As the daughter of immigrants from India, Ruth Malhotra says she has a unique perspective on the privilege of living in America. She admits, however, that she is “deeply burdened about the current state” of the country.
“In the past several years I think we've seen a massive decline in terms of societal values, troubling restrictions on free speech and religious liberty, and a disregard for military and law enforcement, and an increasingly polarized electorate with so much division at every level.”
Malhotra points out that it's easy to let the division and disappointment in the current state of affairs overshadow the principles on which America was built:
"It's easy to forget the service and sacrifice that built this nation and continue to keep it the greatest country in the world.
It's also easy to forget that there are still some things that can unite complete strangers from diverse backgrounds."
She was reminded of those unifying moments on a flight to Detroit last week. It was the day after Labor Day — a “hectic Tuesday,” as Malhotra calls it — and she was hoping to switch to an earlier flight.
At the very last minute, she was told that there was a seat available — a window seat in the last row — and she happily took it.
Malhotra, at the time, had no idea of the importance of the flight she was boarding. It wasn't until the flight made its final descent into Detroit that the captain informed them of its significance.
In a Facebook post, Malhotra recalls the captain's announcement:
“We have the honor of bringing a fallen soldier home... Private First Class Curtis J. Wells, 19 years old, was reported Missing In Action in the early 1950’s while serving in the Korean War. The Pentagon recently confirmed his remains were found in Korea, and we are returning them to his family for burial with full military honors.”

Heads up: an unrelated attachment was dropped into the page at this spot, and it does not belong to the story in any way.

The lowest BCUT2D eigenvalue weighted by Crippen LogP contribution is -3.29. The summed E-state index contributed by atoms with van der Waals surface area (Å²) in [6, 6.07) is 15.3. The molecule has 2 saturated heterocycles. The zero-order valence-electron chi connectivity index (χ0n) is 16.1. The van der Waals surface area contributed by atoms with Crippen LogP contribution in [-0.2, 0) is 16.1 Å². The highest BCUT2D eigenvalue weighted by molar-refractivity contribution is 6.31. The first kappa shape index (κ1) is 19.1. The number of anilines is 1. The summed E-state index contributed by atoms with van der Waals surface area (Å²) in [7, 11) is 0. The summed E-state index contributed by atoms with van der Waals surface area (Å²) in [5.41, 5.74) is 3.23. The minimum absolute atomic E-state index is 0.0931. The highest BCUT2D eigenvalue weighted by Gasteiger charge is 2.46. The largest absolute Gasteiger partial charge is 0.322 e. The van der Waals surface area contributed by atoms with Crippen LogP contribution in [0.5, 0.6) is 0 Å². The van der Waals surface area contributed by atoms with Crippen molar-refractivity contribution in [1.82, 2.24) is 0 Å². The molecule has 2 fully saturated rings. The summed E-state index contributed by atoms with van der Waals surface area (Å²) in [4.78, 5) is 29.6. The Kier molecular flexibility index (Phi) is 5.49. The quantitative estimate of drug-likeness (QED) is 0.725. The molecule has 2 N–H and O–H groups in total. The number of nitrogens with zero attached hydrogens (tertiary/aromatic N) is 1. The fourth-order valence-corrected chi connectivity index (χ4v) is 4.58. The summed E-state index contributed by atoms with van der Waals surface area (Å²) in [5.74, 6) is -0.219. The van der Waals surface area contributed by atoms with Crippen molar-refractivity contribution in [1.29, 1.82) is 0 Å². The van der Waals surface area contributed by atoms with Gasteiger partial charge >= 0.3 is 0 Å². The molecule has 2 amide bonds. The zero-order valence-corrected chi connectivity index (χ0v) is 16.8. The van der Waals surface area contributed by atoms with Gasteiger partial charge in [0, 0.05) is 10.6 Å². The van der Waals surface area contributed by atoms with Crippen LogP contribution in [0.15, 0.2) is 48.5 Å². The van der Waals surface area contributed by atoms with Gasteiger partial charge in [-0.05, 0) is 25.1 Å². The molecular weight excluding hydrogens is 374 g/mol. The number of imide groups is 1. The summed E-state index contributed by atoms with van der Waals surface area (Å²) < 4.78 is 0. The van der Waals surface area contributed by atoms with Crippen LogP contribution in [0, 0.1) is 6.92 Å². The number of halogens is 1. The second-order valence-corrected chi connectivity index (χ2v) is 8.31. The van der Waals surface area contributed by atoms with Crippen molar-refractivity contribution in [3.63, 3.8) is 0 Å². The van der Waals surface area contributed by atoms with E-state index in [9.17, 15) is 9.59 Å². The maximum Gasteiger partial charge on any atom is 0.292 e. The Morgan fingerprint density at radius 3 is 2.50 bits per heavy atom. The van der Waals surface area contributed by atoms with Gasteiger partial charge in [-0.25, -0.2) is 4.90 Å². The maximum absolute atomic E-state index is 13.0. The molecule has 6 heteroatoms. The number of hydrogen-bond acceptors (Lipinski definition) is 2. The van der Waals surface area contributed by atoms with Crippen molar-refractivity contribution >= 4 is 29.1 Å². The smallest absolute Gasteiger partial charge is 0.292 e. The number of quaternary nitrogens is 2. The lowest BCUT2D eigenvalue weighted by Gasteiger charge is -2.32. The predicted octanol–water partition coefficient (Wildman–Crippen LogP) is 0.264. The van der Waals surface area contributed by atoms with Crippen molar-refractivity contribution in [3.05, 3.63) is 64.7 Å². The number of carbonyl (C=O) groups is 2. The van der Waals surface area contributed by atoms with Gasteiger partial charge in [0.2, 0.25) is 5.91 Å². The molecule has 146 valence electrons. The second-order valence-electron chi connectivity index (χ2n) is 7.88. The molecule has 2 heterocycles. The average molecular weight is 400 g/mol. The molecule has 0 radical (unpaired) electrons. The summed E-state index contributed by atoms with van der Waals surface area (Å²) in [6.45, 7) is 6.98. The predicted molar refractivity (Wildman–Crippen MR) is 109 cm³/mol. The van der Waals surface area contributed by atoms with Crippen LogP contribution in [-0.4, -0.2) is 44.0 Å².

Though Malhotra is a frequent flier of Delta Airlines, she had no idea that this Honor Guard program, which transports fallen soldiers home, existed.
The captain explained that a ceremony would be held once they landed. The entire demeanor of the crowded, noisy plane changed:
“Immediately all the chatter stopped and everyone on board was virtually silent for the remainder of the flight. When the plane touched down, a somber applause erupted from passengers. As the flag-draped casket was pulled from the aircraft and flags were displayed behind the military escort, passengers on board strained to look out the airplane windows on the right. The ceremony on the tarmac continued for several minutes, but it felt like time stood still.”
Malhotra says that the experience was somber, and it was a privilege for her to witness something so special:
"Witnessing such respect for a fallen hero and unity around the American flag on an airplane full of diverse people — all coming and going in different directions, yet caught together in a moment of history — is something I will never forget.
In a country as divided as ours where friends harshly disagree on who to vote for, where athletes refuse to stand for the national anthem, and where the future seems daunting and uncertain, it was profoundly meaningful to watch an airplane full of strangers unite in this solemn yet unexpected moment, be vividly reminded that freedom is not free, and honor one who gave his life in past conflict so we could experience a future of liberty."
Malhotra's Facebook post “spread like wildfire,” garnering thousands of positive responses. For her, it's incredible to see her experience resonate so well with individuals from all walks of life — a moment of unity in such a divided world.